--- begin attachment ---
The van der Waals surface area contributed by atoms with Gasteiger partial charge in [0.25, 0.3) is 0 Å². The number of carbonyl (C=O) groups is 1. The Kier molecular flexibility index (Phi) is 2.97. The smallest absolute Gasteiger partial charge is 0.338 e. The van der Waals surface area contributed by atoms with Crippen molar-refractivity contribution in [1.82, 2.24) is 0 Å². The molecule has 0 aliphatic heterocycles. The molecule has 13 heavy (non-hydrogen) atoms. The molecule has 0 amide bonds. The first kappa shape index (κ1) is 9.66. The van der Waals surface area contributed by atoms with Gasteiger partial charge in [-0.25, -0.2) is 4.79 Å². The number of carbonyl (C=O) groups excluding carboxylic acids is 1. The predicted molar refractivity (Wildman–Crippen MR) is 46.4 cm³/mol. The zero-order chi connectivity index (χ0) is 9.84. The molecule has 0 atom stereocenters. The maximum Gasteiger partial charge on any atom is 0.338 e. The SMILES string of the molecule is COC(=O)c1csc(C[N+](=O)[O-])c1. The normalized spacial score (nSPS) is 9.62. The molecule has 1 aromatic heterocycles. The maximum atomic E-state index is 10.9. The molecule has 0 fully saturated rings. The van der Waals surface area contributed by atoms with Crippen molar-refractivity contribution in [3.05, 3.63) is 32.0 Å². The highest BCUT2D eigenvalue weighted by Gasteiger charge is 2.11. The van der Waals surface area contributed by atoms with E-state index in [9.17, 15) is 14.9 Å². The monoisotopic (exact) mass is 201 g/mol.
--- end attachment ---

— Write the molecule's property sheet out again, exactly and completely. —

The van der Waals surface area contributed by atoms with Gasteiger partial charge in [0.25, 0.3) is 0 Å². The number of carbonyl (C=O) groups is 1. The Kier molecular flexibility index (Phi) is 2.97. The smallest absolute Gasteiger partial charge is 0.338 e. The van der Waals surface area contributed by atoms with Crippen molar-refractivity contribution in [1.82, 2.24) is 0 Å². The molecule has 0 aliphatic heterocycles. The molecule has 13 heavy (non-hydrogen) atoms. The molecule has 0 amide bonds. The first kappa shape index (κ1) is 9.66. The van der Waals surface area contributed by atoms with Gasteiger partial charge in [-0.25, -0.2) is 4.79 Å². The number of carbonyl (C=O) groups excluding carboxylic acids is 1. The predicted molar refractivity (Wildman–Crippen MR) is 46.4 cm³/mol. The zero-order chi connectivity index (χ0) is 9.84. The molecule has 0 atom stereocenters. The maximum Gasteiger partial charge on any atom is 0.338 e. The SMILES string of the molecule is COC(=O)c1csc(C[N+](=O)[O-])c1. The normalized spacial score (nSPS) is 9.62. The molecule has 1 aromatic heterocycles. The maximum atomic E-state index is 10.9. The molecule has 0 fully saturated rings. The van der Waals surface area contributed by atoms with Crippen molar-refractivity contribution in [3.05, 3.63) is 32.0 Å². The highest BCUT2D eigenvalue weighted by Gasteiger charge is 2.11. The van der Waals surface area contributed by atoms with E-state index in [9.17, 15) is 14.9 Å². The monoisotopic (exact) mass is 201 g/mol.